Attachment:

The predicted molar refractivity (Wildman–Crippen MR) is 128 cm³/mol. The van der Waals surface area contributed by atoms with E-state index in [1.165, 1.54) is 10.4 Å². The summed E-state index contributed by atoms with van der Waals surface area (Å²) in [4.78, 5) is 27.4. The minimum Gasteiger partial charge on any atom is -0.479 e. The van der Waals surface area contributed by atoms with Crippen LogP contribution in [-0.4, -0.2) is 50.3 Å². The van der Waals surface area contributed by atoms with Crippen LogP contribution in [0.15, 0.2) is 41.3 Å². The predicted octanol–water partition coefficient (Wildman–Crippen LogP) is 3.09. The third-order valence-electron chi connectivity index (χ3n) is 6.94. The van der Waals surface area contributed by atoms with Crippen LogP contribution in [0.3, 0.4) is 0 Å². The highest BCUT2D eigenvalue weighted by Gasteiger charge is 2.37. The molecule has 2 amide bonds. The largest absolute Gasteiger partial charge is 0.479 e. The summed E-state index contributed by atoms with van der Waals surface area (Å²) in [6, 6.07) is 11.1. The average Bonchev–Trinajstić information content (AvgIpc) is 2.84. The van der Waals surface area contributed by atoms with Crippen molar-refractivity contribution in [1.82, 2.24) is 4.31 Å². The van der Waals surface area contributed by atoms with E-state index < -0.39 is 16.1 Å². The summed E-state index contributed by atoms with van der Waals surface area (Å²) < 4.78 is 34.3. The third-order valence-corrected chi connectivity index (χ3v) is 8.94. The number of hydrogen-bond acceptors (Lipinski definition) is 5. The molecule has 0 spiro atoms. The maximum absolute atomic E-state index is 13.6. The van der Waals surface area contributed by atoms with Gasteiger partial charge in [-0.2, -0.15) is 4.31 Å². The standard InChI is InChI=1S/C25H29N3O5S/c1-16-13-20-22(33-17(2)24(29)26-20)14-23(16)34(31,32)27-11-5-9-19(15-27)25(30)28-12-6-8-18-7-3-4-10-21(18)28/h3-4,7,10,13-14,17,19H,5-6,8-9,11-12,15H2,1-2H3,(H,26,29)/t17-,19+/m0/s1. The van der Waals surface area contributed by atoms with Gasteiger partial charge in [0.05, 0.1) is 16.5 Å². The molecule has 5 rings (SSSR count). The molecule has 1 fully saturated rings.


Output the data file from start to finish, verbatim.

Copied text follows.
The predicted molar refractivity (Wildman–Crippen MR) is 128 cm³/mol. The van der Waals surface area contributed by atoms with E-state index in [1.165, 1.54) is 10.4 Å². The summed E-state index contributed by atoms with van der Waals surface area (Å²) in [4.78, 5) is 27.4. The minimum Gasteiger partial charge on any atom is -0.479 e. The van der Waals surface area contributed by atoms with Crippen LogP contribution in [-0.4, -0.2) is 50.3 Å². The van der Waals surface area contributed by atoms with Crippen LogP contribution in [0.15, 0.2) is 41.3 Å². The predicted octanol–water partition coefficient (Wildman–Crippen LogP) is 3.09. The third-order valence-electron chi connectivity index (χ3n) is 6.94. The van der Waals surface area contributed by atoms with Crippen LogP contribution in [0.3, 0.4) is 0 Å². The highest BCUT2D eigenvalue weighted by Gasteiger charge is 2.37. The molecule has 2 amide bonds. The largest absolute Gasteiger partial charge is 0.479 e. The summed E-state index contributed by atoms with van der Waals surface area (Å²) in [6, 6.07) is 11.1. The average Bonchev–Trinajstić information content (AvgIpc) is 2.84. The van der Waals surface area contributed by atoms with Crippen molar-refractivity contribution in [1.82, 2.24) is 4.31 Å². The van der Waals surface area contributed by atoms with E-state index < -0.39 is 16.1 Å². The summed E-state index contributed by atoms with van der Waals surface area (Å²) < 4.78 is 34.3. The third-order valence-corrected chi connectivity index (χ3v) is 8.94. The number of hydrogen-bond acceptors (Lipinski definition) is 5. The molecule has 0 spiro atoms. The maximum absolute atomic E-state index is 13.6. The van der Waals surface area contributed by atoms with Gasteiger partial charge in [-0.2, -0.15) is 4.31 Å². The standard InChI is InChI=1S/C25H29N3O5S/c1-16-13-20-22(33-17(2)24(29)26-20)14-23(16)34(31,32)27-11-5-9-19(15-27)25(30)28-12-6-8-18-7-3-4-10-21(18)28/h3-4,7,10,13-14,17,19H,5-6,8-9,11-12,15H2,1-2H3,(H,26,29)/t17-,19+/m0/s1. The van der Waals surface area contributed by atoms with Gasteiger partial charge in [0.05, 0.1) is 16.5 Å². The molecule has 5 rings (SSSR count). The molecule has 1 fully saturated rings.